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Why did Bank Officers call strike on December 21?

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Public sector bank employees had gone on strike on December 21 to protest against the proposed merger of associate banks and banking reforms announced by the government. Bank officers called the strike on December 21 to demand full and unconditional mandate for the 11th bipartite wage revision talks based on a Charter of Demands submitted on May, 2017. No headway has been made in the process so far even after 19 months since the discussion on wage revision began. Around 3.2 lakh officers participated in the strike. The demands of bank officers include implementation of the 11th bipartite settlement relating to salary and perks, giving effect to wage revision at the earliest, striking a balance in the duties and work of officers, giving effect to five day week in banks, upward revision of pension of retired bank officials, giving preference to basic banking transactions, banning marketing of non-banking products, cancellation of New Pension Scheme and give effect to specific pension etc.

The banking industry in India witnessed sea-change through nationalisation of banks in the years 1969 and 1980 with the sole aim of promoting small savings for self-sufficiency and for utilising the banks as catalytic agents for the economic growth.

AIBOA opposes the move to merge nationalised banks as the merger would result in reducing staff size and number of branches of associate banks in the name of rationalisation of operations. The strike also aimed at registering protest against merger of Bank of Baroda, Vijaya Bank and Dena Bank, and hike in health insurance premium of retired employees. Trade unions in all state run banks, in the past, have acted as a powerful corrective force against the excesses by bank managements. One cannot ignore the fact that the trade unions continue to be a formidable force in nationalised banks. During last seven decades, bank employees have fought many battles without losing in a single one. They have won in each and every battle. Their strength is their unity among rank and file. No doubt, the merger exercise has already been set in motion and it is reckoned to be a matter of time before the process is completed; the employees are making a last ditch effort to stall it. PSBs have an important role in the development. The current management of most PSBs are as good as that of private banks. In fact, it is the level of NPAs which to a great extent differentiate between a good and a bad bank. High level of NPAs in Indian banks is nothing but a reflection of the state of health of the industry and trade. Comparing the performance of PSBs and private sector banks at a time when PSBs are weighed down by the problems of the economy at large is not fair. It would be more appropriate to compare the performance over a longer period. Privatisation of banks will worsen the banking scenario in the country. It is terrible that the Indian banking industry, considered to be one of the strongest in the world has now to face the problem of NPA because of wilful defaulters and political pressure. It is certainly not fair to blame banks for lending huge amounts to Vijay Mallya despite his failing business. Political interference in decision making in public sector banks is the root cause of the NPA mess. As far as publishing the list of defaulters is concerned, bringing such details under the purview of the Right to Information Act is a more viable option. A wide range of academic studies points to a trend towards convergence in performance of PSBs and private banks since banking sector reforms were set in motion in 1993-‘94.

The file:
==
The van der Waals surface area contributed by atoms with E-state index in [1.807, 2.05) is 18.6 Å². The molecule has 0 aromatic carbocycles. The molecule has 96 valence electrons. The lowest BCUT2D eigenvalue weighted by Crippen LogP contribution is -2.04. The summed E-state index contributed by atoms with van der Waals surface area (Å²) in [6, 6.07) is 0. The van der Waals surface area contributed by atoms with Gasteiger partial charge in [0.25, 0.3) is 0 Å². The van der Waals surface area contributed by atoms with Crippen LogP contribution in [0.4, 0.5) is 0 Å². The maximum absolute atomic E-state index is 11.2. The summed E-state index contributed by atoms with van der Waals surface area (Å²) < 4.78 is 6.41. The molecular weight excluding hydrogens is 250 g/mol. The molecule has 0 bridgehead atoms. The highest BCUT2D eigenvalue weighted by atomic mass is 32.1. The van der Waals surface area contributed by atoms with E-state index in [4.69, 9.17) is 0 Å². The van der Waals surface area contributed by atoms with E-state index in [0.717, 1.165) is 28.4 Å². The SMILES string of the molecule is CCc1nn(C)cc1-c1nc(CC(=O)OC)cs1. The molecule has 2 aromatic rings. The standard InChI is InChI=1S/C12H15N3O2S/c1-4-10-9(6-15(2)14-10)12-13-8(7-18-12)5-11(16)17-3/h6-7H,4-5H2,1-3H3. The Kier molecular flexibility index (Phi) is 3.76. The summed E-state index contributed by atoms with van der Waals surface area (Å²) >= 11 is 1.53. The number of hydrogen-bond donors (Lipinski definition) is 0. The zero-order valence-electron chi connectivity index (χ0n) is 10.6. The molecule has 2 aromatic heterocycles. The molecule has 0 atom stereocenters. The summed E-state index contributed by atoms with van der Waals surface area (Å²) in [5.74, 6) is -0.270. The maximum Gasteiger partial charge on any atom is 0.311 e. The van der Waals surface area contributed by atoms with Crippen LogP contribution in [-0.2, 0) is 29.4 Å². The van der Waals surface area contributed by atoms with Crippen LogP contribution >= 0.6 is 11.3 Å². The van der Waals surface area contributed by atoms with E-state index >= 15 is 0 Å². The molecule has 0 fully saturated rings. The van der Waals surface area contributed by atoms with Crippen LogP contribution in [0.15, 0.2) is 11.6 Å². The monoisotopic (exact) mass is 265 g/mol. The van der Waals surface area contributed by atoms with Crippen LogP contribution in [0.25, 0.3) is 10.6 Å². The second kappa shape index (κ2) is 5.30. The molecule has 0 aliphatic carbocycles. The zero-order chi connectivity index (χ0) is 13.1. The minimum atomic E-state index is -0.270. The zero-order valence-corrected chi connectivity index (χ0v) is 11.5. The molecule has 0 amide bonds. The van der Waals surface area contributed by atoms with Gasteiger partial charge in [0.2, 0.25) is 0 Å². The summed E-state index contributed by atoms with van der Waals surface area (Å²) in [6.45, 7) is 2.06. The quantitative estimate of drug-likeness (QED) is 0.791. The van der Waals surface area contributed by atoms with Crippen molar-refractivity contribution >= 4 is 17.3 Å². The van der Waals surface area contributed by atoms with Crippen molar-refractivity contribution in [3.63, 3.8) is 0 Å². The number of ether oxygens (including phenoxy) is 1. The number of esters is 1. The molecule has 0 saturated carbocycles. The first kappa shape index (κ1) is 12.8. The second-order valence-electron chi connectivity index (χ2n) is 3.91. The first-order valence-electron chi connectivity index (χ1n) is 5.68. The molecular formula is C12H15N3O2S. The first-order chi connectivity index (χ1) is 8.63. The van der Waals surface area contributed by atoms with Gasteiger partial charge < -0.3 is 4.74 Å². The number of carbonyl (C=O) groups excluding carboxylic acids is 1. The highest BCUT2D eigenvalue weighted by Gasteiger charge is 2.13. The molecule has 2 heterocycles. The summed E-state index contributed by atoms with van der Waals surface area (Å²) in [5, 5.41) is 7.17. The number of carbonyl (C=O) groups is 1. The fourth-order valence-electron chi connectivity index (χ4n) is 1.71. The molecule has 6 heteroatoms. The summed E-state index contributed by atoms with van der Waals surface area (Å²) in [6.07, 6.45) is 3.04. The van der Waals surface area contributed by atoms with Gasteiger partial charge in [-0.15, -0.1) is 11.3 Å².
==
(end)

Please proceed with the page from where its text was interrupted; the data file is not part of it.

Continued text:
The functioning of PSB has been criticised by those who want complete privatisation of PSB. No doubt privatisation of banks will lead to the profit driven approach for a short time but on that path, would it be possible to implement financial inclusion and other Government schemes which is one of the top agenda of RBI?


Vinod C. Dixit



(The views expressed by the author in the article are his/her own.)
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